Advanced Cooling Technologies

,The technologies for cooling modern electronics has advanced significantly over the past several decades. Driven by a combination of increased power output and shrinking die size, heat sink fin design, fan options, and TIM material have made giant leaps in improving thermal performance. However, this article only covers three of these advanced cooling technologies: heat pipes, vapor chambers, and thermosyphons.


Advanced Cooling Technology #1 – Heat Pipes

Unlike most heat sink manufacturers, Celsia regularly alters heat pipe wall and wick properties to fully optimize the heat sink for specific electronics cooling applications. Additionally, we are accustomed to modifying the physical characteristics of the heat pipes beyond bending and flattening.

Custom wick design and unique shape can be seen in the UHB LED application for theatrical lighting (below). Because the device has to operate efficiently in any orientation – heat pipe wick material properties like thickness and porosity/permeability are designed to provide adequate capillary pumping while assuring sufficient vapor cross-sectional area. In addition, a traditional round heat pipe needed to be square at one end to accommodate 4 high-brightness LED modules. 

Custom Heat Pipe with Square End


See these links for information on advanced cooling technologies: Heat Pipe Technology Overview, Heat Pipe Design Guide, Heat Pipe Calculator.


Advanced Cooling Technology #2 – Vapor Chambers

Over a decade ago, Celsia advanced vapor chamber cooling technology by perfecting a new manufacturing technique that resulted in cost savings and new application options.  Unlike traditional vapor chambers that are manufactured using two-stamped plates and copper column standoffs (two-piece design), Celsia’s one-piece design begins life as a very large tube of up to 70mm. These pipes are sintered and flattened after which a corrugated copper spacer and water are added and the device vacuum sealed. This manufacturing process not only reduces tooling cost but also allows the vapor chamber to be bent into L and U shapes – something unavailable with a traditional vapor chamber manufacturing process.

Like our heat pipes, all vapor chamber devices are custom built for each application. Pictured below is a unique Celsia vapor chamber design that’s really a hybrid of a low cost one-piece which are always rectangular in shape, and a two-piece design that allows for design flexibility along the X and Y axes.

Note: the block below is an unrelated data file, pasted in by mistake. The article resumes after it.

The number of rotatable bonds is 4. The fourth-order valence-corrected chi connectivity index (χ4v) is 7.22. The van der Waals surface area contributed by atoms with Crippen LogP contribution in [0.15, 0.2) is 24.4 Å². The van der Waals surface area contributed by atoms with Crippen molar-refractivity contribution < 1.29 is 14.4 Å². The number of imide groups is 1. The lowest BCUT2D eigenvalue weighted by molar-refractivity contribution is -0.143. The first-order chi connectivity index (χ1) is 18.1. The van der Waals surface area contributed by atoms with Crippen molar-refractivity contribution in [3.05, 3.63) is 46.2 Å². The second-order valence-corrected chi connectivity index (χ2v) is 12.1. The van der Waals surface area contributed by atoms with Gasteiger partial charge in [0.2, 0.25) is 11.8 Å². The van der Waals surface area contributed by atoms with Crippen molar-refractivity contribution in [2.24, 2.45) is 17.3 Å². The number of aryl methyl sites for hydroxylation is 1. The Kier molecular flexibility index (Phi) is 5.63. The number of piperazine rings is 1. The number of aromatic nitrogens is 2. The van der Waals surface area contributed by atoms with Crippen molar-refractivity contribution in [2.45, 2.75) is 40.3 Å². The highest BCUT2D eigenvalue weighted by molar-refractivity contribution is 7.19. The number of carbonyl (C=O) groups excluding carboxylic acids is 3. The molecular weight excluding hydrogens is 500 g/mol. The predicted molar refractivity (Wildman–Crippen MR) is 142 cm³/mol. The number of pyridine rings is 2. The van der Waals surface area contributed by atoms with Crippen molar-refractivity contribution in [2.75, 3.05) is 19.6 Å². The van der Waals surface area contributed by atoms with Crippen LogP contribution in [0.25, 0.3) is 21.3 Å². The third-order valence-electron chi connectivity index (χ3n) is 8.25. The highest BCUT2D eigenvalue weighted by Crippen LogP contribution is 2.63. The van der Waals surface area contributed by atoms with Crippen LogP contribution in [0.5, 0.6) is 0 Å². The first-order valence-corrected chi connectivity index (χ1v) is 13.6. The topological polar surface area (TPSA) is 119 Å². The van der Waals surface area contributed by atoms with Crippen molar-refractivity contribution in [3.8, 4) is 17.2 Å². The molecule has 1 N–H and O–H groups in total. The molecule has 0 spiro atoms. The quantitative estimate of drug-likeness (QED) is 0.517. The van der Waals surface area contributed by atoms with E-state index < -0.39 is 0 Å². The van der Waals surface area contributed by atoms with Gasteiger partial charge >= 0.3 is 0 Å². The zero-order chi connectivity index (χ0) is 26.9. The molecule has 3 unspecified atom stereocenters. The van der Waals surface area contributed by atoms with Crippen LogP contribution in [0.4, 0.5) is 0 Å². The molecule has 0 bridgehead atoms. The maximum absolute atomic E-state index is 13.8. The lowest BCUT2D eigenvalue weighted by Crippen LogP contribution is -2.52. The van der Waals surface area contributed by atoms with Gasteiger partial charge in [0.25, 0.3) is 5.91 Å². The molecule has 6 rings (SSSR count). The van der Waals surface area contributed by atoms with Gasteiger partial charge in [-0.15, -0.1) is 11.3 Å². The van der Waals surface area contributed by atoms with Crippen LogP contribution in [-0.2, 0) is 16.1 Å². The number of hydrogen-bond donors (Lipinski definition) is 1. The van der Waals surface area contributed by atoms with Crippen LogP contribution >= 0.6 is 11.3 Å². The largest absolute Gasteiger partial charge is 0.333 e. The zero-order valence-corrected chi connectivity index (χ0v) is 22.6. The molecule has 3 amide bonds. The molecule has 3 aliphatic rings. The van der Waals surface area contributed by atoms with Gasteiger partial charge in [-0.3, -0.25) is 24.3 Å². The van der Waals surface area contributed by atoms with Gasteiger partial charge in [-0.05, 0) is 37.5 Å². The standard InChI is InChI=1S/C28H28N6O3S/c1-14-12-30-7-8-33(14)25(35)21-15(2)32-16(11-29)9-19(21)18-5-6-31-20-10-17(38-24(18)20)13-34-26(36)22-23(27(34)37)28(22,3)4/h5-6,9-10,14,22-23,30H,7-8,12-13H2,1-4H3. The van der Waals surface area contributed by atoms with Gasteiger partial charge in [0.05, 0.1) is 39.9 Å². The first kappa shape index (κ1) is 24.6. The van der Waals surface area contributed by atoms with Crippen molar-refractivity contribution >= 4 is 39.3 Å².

Low Cost 1-Piece Vapor Chamber for Electronics Cooling


See these vapor chamber heat sink links for more information: Vapor Chamber Design Guide and our online Heat Sink Calculator. The calculator show the performance difference between two heat sinks – one with a solid metal base and the other with a vapor chamber base.


Advanced Cooling Technology #3 – Thermosyphons (thermosiphons)

Thermosyphons differ from heat pipes and vapor chambers in that they are completely (most common) or almost entirely a wickless device. Because of this design, thermosyphons offer some compelling advantages when cooling electronics. 

Different types of thermosyphons

Wickless (L) and Partial Wick (R) Thermosyphons


First, thermosyphons are able to carry two to three times more heat (Qmax) than heat pipes of the same diameter.  Put another way, a 3mm thermosyphon can have roughly the same Qmax as a 6mm heat pipe, allowing for a much more compact heat transport device. Second, these devices allow heat to be transported over a much longer distance than with heat pipes. While the practical limit for heat pipes is around 1 to 2 meters, thermosyphons can easily carry heat distances over 10 meters. This leads to an obvious question; why are heat pipes used at all?

Traditional heat pipes have a sintered wick bonded to the entirety of its inside walls. This allows the device to work against gravity while enabling operation using only a small amount of working fluid, much less than would be used in a thermosyphon. The consequences of thermosyphon design are twofold. First, they can only operate when the liquid-return phase is gravity aided – when the evaporator (heat source) is below the condenser (heat sink). Second, thermosyphons are subject to structural damage over time caused during repeated freeze/thaw cycles of the working fluid – this can be mitigated by using a partially wicked thermosyphon or using a working fluid different than water.

For more on thermosyphons, click here.

Incorporating advanced cooling technologies such as heat pipes, vapor chambers, or thermosyphons into heat sink designs are particularly important in space constrained devices, high heat flux applications, rugged environments, and situations where heat needs to be moved long distances.

Contact us today to compare pricing on your existing products or have us quote a new heat sink design based on one of these cooling technologies.


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